A short six and a half miles from Sanders Family Winery and there was Pahrump Valley Winery and in one morning I had the chance to visit fifty percent of the wineries in Nevada. What a difference that six-mile drive was for the attitude of the person behind the tasting counter. While the first was gregarious, the second winery was in the midst of ennui, it felt. The winery had a huge room displaying all of the awards with a bottle of each wine with the awards. Pahrump Valley Winery produces about ten-thousand cases of wine per year and most of the wine is sold within the state on Nevada. The winery had three brands featured. The first brand was Pahrump Valley Winery for “fun, fruity, friendly” wines and there were four different labels. Their Charleston Peak line were touted as “carefully crafted classic” wines and they offered twelve different wines for tasting. The first two brands either carried California or American appellations. The last brand that they offered was Nevada Ridge which the claim of “making history” and all seven wines had a Nevada appellation.
We were each offered seven tastings each, but we ended up only trying nine different wines. My Bride wanted to taste two of the Charleston Peak wines and I wanted to try all seven of the Nevada Ridge wines. My Bride tried the Charleston Peak Pinot Grigio 2015 with a California appellation and it was a soft Pinot Grigio. The other wine that she wanted to try, as she is always looking for wines to give as gifts to her friends that are really not wine drinkers and the wine she chose was Charleston Peak Sweet Melody NV a blend of a red wine and dark chocolate; very similar to wines of this ilk that we have tried at other wineries.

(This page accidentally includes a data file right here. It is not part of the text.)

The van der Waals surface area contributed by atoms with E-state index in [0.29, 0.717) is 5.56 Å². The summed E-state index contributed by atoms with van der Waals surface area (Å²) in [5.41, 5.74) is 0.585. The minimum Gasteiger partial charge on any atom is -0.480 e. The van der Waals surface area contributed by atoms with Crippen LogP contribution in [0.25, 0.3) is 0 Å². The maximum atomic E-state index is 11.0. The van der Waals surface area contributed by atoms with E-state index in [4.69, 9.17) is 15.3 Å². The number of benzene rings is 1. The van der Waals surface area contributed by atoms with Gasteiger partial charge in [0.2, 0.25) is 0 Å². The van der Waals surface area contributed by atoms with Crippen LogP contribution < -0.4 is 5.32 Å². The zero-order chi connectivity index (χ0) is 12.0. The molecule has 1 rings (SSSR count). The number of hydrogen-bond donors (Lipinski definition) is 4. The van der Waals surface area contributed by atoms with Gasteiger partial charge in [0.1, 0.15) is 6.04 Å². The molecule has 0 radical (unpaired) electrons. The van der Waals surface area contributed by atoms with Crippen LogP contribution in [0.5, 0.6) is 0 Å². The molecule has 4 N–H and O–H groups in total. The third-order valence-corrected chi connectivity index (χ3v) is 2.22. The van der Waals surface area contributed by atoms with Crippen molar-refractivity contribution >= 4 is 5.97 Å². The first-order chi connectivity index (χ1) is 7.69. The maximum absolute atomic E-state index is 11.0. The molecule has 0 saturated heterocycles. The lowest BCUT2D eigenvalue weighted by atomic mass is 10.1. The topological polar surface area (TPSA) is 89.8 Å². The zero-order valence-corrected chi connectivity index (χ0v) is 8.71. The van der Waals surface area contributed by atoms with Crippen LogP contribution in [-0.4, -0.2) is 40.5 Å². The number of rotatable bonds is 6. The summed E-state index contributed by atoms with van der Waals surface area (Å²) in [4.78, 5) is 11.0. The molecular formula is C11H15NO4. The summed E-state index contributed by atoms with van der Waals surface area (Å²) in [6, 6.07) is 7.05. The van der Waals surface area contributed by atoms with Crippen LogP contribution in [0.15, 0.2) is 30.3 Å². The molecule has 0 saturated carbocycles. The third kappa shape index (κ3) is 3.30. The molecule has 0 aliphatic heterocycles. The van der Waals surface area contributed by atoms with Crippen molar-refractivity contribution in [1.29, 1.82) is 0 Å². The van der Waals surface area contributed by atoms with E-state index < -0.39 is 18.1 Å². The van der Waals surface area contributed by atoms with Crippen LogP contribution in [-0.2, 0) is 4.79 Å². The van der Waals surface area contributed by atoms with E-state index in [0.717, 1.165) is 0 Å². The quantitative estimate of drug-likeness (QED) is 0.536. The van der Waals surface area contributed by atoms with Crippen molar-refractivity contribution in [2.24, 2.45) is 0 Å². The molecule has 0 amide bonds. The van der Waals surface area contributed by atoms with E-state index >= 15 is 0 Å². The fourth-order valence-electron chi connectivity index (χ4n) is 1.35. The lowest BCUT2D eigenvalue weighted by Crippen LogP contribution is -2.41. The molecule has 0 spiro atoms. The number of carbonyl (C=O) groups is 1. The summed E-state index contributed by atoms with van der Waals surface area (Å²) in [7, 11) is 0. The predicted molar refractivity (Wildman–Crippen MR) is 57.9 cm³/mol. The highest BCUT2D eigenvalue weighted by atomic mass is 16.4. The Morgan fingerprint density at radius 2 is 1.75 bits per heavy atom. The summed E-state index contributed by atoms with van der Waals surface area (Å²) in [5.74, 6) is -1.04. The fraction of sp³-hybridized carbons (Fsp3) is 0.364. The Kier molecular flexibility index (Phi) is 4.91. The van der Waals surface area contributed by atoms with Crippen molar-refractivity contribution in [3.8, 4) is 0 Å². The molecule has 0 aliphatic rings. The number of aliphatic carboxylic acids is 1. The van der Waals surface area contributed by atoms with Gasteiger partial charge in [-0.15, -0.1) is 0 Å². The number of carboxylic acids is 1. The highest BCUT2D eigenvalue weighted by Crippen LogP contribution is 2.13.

The other wines that we tried were all from their Nevada Ridge line and they all carried the Nevada appellation. The Nevada Ridge Mourvedre 2014 was the first bottling of Mourvedre in Nevada and it was on the thin side, perhaps the vines need a few more years of maturing. The Nevada Ridge Barbera 2014 had eighteen months of barrel aging and was a bit more interesting, and easy to drink. The Nevada Ridge Primitivo 2014 had eighteen months of aging in both French and American oak and was a bit sweeter than I expected, but it was fuller tasting. The Nevada Ridge Tempranillo 2014 was also aged for eighteen months in French and American oak and showed more style, but a lighter relative of what one could find elsewhere, but it has been one of their highest award winners for years. The Nevada Ridge Zinfandel 2014 was the first “Estate Grown” wine and it had a higher alcohol count and was done in a jammy finish; this wine was also aged for eighteen months in French and American oak and reminded me of a California Zinfandel. The Nevada Ridge Silver State Red 2014 was a blend of nine different varietals; as our hostess related they were Ruby Red, Merlot, Mourvedre, Primitivo, Cabernet Sauvignon, Malbec, Barbera, Tempranillo and Syrah. This wine was also aged for eighteen months in French and American oak and I thought it was the best of the lot of wines that I tried. The last wine that I tried, the Nevada Ridge Syrah 2014 was also “Estate Grown” and it also was aged for eighteen months in French and American oak. This wine also exhibited some eucalyptus from the eucalyptus trees that were growing adjacent to the Syrah vines, which imparted a unique taste.